19. Key Concepts • Routes • Used for conversations between different instances of SQL Server • A route maps a service name to a physical location • Provides location transparency • Supports load balancing • Allows delivery to a specific instance of a service

  20. Contract Contract Key Concepts Message Type Message Type Service Queue Message Type Conversation Message Type Service

  21. Usage Scenarios • Asynchronous distributed applications • Travel Agency Sample • Booking a trip requires potentially long running conversations with hotel, air, and car rental systems. • Send messages via SSB, correlate the results, commit the transaction • Email the confirmation to the customer

  22. Usage Scenarios • Scale out batch processing • Loan Processing Sample • Starting from an input file of loans, several correlated steps must occur in sequence • Lifecycle stages: import, normalize, validate, price, fund • A loosely coupled, message based architecture allows processing to be distributed over one or more hardware assets • Additional workload can be accommodated by adding hardware

  23. Demo

  24. Architectural Positioning • SSB & MSMQ • SSB: • Service Broker can commit updates to the message queue, database data, and application state in a simple database transaction. MSMQ requires a two-phase commit to do the same thing. • MSMQ message ordering is assured within a single transaction. Service Broker message ordering in a dialog is assured across transactions, sending applications and receiving applications. • The maximum MSMQ message size is 4MB. The maximum Service Broker message size is 2GB. • MSMQ: • MSMQ offers express, reliable, and transactional message styles while Service Broker is transactional only. • MSMQ can communicate between virtually any pair of Windows applications and with the MQ-Series bridge can talk to applications on a wide variety of hardware and software. Service Broker can only communicate between applications connected to SQL Server. • MSMQ offers both a TCP/IP binary protocol and an HTTP SOAP protocol for communications. Service Broker is binary TCP/IP only for Yukon. • The scope of a Message Queuing transaction is the local computer, and Message Queuing does not guarantee end-to-end delivery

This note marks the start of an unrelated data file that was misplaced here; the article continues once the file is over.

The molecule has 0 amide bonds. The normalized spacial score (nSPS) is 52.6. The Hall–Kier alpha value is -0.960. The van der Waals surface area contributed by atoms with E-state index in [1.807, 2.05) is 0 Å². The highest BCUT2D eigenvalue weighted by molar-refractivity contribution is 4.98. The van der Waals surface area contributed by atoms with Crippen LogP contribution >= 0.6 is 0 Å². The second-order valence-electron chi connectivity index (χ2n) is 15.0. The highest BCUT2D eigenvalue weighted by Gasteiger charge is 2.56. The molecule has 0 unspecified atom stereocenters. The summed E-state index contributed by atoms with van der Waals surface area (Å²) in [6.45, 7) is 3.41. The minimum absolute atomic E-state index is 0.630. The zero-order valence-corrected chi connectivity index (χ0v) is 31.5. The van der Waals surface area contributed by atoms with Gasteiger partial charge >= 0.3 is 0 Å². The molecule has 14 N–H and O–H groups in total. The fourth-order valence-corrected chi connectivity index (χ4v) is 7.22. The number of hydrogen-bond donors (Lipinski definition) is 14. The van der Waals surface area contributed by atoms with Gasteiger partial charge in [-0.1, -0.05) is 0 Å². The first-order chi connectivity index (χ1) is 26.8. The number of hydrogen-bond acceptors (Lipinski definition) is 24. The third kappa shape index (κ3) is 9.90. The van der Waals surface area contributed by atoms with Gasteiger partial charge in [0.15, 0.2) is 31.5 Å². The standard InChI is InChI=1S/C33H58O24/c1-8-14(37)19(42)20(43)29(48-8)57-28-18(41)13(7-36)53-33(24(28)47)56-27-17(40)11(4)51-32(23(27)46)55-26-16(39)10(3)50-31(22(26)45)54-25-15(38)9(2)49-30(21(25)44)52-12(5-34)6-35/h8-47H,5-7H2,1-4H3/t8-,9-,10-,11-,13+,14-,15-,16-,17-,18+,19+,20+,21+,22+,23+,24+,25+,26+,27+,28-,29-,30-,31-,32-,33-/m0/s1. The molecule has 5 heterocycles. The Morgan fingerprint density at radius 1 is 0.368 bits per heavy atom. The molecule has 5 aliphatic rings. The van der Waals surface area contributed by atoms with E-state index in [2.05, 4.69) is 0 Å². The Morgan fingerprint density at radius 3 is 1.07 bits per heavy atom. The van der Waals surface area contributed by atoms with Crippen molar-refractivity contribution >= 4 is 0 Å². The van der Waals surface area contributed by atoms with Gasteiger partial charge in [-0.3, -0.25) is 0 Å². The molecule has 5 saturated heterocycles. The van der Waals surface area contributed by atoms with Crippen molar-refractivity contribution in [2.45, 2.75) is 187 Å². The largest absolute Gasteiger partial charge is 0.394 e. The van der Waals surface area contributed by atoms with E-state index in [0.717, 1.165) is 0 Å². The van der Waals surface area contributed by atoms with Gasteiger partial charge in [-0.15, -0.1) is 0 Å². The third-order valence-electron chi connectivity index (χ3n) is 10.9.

25. Architectural Positioning • SSB & BizTalk • SSB: • Can reliably deliver a message to another SQL Server instance with exactly-once in-order assurances • If that’s all you need, and you’ve got SQL Server 2005, then SSB is a good fit • BizTalk: • Can reliably deliver a message to another SQL Server instance with exactly-once in-order assurances • Can manipulate the contents of messages, map message formats, manage message processing, manage workflows, manage state, send messages over multiple different transports • If you need these features, you need BizTalk

  26. Architectural Positioning • SSB & Indigo • SSB • Supports reliable, transactional messaging over TCP/IP using a proprietary protocol between SQL Server instances • Crisp failure semantics, tight integration with SQL Server’s transaction management • Indigo • Supports many different messaging styles over a variety of standards-based protocols between Windows and any OS that implements the standard protocols that Indigo supports • Rich extensibility model based on pipelines • Less full featured than SSB for SQL-to-SQL connections

  27. Resources • Community Site: • Free book chapter:

  28. The End Questions?